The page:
Beirut's 'Central Park': No Lebanese allowed… yet…
With 30 hectares (74 acres) of pine forest, it could be Beirut's answer to New York's Central Park, but for 20 years the capital's largest green space has been de facto off-limits to Lebanese.
It's a galling situation for residents of the city's concrete jungle, where activists have spent years campaigning for Horsh Beirut to be reopened to the public.
They have faced reluctance from the local municipality, which says the park that accounts for two-thirds of Beirut's green space is not properly equipped to receive crowds of visitors.
Home to around half of Lebanon's population of roughly four million, Beirut and its suburbs are a sprawl of traffic-clogged streets crammed with construction that has eaten into the city's parks and gardens.
For decades, access to Horsh Beirut has been carefully restricted: would-be visitors require permits from the city's governor, and applications are only possible for those over the age of 30, or children under 10 accompanied by their parents.
"I had to sign a document pledging that I would keep the park clean and tidy and that my doctor had recommended I exercise," said Michel, a Lebanese resident of Beirut.
"They are supposed to get back to me in 10 days."
The onerous process renders the park, which is also known as Horsh al-Snobar (Pine Forest), effectively off-limits to the average Lebanese, and has enraged local civil campaigners.
"It's like preventing New Yorkers from accessing Central Park," said Joanna Hammour, of the Nahnoo (We) NGO, which is fighting to reopen the forest and has threatened to sue the municipality over the restrictions.
"The closure of Horsh Beirut is illegal. It's a public space," Hammour, 32, said.
'It's my right'
To make matters worse, activists say the restrictions seem to be waived for Westerners.
"We discovered that many foreigners have entered the forest without permits," Hammour said.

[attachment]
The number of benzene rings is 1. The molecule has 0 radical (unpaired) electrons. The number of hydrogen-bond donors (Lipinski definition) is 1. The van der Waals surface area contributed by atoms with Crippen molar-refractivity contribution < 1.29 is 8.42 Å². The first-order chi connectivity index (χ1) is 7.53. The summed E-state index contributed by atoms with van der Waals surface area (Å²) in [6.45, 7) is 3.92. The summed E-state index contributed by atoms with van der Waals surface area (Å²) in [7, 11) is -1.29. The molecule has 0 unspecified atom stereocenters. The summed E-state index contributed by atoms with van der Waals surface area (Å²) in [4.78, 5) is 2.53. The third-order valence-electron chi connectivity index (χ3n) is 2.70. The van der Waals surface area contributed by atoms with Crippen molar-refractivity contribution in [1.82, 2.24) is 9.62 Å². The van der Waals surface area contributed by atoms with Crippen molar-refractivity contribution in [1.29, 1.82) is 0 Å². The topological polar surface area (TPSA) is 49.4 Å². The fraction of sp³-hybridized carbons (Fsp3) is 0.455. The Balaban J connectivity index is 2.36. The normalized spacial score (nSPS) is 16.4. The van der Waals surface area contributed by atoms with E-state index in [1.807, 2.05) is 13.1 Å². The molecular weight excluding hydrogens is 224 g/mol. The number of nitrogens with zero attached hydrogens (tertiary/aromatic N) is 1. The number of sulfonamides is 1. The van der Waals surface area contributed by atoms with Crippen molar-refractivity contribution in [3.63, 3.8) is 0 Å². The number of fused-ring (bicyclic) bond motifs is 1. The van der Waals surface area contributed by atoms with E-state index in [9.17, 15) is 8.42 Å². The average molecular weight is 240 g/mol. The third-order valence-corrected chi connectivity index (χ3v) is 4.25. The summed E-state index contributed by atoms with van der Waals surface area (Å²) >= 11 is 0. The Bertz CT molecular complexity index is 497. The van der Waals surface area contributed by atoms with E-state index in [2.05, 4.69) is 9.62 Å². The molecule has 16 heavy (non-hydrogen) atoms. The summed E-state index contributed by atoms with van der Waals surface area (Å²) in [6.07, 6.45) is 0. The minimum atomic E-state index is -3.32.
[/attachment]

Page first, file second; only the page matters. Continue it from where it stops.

"I entered without anyone stopping me, but the guards prevented a Lebanese friend from meeting me inside," recounted shocked American researcher Lynn Staeheli.
Beirut's once plentiful green spaces have largely fallen victim to the rampant development that followed the end of Lebanon's 1975-1990 civil war.
According to a study by the Lebanese architecture firm Habib Debs, there is just 0.65 square metres (seven square feet) of public garden for every Beirut resident, a far cry from the 10 square metres recommended by the World Health Organization.
The percentage of non-built-up land in the city has fallen from 40 percent in 1967 to just 10 percent in 2000, the study said.
Outside the walls of Horsh Beirut, joggers pound the sidewalks while the park inside is virtually empty.
"I don't have the right to go and read or engage in any activity in Horsh Beirut because of my age, even though it's my right," said 25-year-old Ziad Lyan.
'Treat us like children'
The Beirut municipality says the issue is one of resources and the forest is simply not equipped to receive a large number of visitors.
"With 300,000 square metres of land, it's Beirut's lung," said municipal chief Bilal Hamad.
"We can't ensure security or cleanliness with forces from the municipal police," he told AFP, noting that the park lacks toilets or bike lanes.
"Imagine if someone started a fire."
Hamad said tender bids would be launched this summer to contract a private company to provide the park's "management and security", with an expected opening some time in 2016.
But that does nothing to reassure civil activists.
"There is no reason to appeal to private companies," said Nahnoo president Mohammed Ayoub.
He said the municipality has a budget surplus of hundreds of millions of dollars, giving it the means to provide guards and keep the park clean.
"They treat us like children who are denied a toy in case they break it," grumbled Lyan.
Hamad said the municipality has plans to build a 10,000 square metre botanical garden in the park in cooperation with the municipality of Geneva, along with an amphitheatre and an Olympic stadium with underground parking on the site of an old training area.
"Not a single tree will be cut down," he promised, in the face of angry accusations from activists that such development would be "a crime".
They say the forest, which lies on the line that divided Beirut during the civil war and was devastated during Israel's 1982 invasion, should serve as a unifying space for the city's residents.
"Horsh Beirut should reopen as a symbol of unity, peace and reconciliation between residents," Hammour said.
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